Published online by Cambridge University Press: 01 February 2008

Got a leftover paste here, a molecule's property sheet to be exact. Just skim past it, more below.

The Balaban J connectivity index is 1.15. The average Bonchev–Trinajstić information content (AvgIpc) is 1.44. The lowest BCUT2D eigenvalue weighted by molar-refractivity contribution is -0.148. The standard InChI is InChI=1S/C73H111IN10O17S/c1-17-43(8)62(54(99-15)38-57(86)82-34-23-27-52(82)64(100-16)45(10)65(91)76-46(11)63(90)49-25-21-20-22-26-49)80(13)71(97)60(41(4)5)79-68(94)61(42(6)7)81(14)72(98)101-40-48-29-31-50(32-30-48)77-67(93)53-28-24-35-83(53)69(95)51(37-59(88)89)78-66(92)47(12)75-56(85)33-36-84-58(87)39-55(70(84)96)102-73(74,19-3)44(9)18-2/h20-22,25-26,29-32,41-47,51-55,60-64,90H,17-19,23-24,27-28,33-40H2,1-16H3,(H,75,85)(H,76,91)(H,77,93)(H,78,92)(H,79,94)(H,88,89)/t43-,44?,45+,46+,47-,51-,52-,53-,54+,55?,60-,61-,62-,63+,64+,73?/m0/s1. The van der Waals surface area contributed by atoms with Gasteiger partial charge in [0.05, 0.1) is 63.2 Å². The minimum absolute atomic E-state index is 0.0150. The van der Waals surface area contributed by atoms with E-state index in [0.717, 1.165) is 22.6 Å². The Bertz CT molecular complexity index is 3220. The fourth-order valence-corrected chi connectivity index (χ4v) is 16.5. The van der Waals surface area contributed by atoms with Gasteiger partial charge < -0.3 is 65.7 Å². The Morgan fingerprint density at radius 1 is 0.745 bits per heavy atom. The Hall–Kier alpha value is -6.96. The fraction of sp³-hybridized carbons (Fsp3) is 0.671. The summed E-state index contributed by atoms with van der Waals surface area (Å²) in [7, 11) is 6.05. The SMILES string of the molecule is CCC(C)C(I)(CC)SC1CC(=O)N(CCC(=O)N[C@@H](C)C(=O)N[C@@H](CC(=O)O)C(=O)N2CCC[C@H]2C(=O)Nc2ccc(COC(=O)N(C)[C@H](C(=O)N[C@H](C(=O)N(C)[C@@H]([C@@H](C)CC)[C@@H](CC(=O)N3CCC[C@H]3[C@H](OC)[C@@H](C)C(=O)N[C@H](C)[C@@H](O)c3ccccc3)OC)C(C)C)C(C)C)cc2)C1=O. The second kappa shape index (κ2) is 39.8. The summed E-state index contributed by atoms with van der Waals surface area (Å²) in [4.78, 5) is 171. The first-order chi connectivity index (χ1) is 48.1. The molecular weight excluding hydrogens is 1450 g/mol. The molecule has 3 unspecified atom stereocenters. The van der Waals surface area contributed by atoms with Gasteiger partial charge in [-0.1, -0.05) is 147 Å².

Skeletal injuries in the equine athlete are a tremendous concern with both economic and animal welfare implications. As a result, much research has focused on improving bone quality through nutritional and exercise interventions. With the recent utilization of biochemical markers, changes in bone metabolism can be monitored. This study examined and compared the response of bone markers and estimates of bone mineral content, in studies with nutritional interventions, with those utilizing exercise interventions. The post hoc analyses suggest that nutritional interventions result in less change to bone markers and bone mineral content than exercise treatments. Of the bone markers examined, osteocalcin correlates most strongly to estimates of bone quality while keratin sulphate, an indicator of cartilage turnover, showed the least correlation. Comparing the results of this study with other published studies, similar findings were observed, suggesting that small alterations in exercise play a greater role in affecting measurable changes in bone metabolism and quality of the equine athlete than do small changes in nutrition.